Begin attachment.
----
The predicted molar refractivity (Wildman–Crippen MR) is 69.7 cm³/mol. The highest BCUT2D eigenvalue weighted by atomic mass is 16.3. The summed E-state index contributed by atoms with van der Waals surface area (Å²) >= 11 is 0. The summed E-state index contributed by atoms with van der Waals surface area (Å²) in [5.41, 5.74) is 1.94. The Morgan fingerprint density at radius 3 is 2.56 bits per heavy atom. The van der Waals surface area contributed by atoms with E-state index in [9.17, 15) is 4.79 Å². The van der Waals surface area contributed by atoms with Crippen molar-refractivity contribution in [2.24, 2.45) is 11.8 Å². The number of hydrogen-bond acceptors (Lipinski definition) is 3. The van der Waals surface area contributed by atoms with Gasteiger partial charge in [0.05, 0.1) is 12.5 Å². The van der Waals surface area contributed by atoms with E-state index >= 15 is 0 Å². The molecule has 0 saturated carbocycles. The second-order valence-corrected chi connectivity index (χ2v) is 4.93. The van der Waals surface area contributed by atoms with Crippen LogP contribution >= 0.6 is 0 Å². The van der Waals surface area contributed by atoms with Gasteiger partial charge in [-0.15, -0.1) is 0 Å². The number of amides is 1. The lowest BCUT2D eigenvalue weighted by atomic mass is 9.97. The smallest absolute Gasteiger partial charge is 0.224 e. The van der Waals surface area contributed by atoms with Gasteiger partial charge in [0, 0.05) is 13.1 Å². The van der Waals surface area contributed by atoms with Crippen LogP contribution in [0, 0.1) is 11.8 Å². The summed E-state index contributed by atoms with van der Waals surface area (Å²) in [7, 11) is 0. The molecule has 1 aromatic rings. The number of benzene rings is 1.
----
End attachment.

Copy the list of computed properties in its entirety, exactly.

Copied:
The predicted molar refractivity (Wildman–Crippen MR) is 69.7 cm³/mol. The highest BCUT2D eigenvalue weighted by atomic mass is 16.3. The summed E-state index contributed by atoms with van der Waals surface area (Å²) >= 11 is 0. The summed E-state index contributed by atoms with van der Waals surface area (Å²) in [5.41, 5.74) is 1.94. The Morgan fingerprint density at radius 3 is 2.56 bits per heavy atom. The van der Waals surface area contributed by atoms with E-state index in [9.17, 15) is 4.79 Å². The van der Waals surface area contributed by atoms with Crippen molar-refractivity contribution in [2.24, 2.45) is 11.8 Å². The number of hydrogen-bond acceptors (Lipinski definition) is 3. The van der Waals surface area contributed by atoms with Gasteiger partial charge in [0.05, 0.1) is 12.5 Å². The van der Waals surface area contributed by atoms with E-state index >= 15 is 0 Å². The molecule has 0 saturated carbocycles. The second-order valence-corrected chi connectivity index (χ2v) is 4.93. The van der Waals surface area contributed by atoms with Crippen LogP contribution >= 0.6 is 0 Å². The van der Waals surface area contributed by atoms with Gasteiger partial charge in [-0.15, -0.1) is 0 Å². The number of amides is 1. The lowest BCUT2D eigenvalue weighted by atomic mass is 9.97. The smallest absolute Gasteiger partial charge is 0.224 e. The van der Waals surface area contributed by atoms with Gasteiger partial charge in [0, 0.05) is 13.1 Å². The van der Waals surface area contributed by atoms with Crippen LogP contribution in [0, 0.1) is 11.8 Å². The summed E-state index contributed by atoms with van der Waals surface area (Å²) in [7, 11) is 0. The molecule has 1 aromatic rings. The number of benzene rings is 1.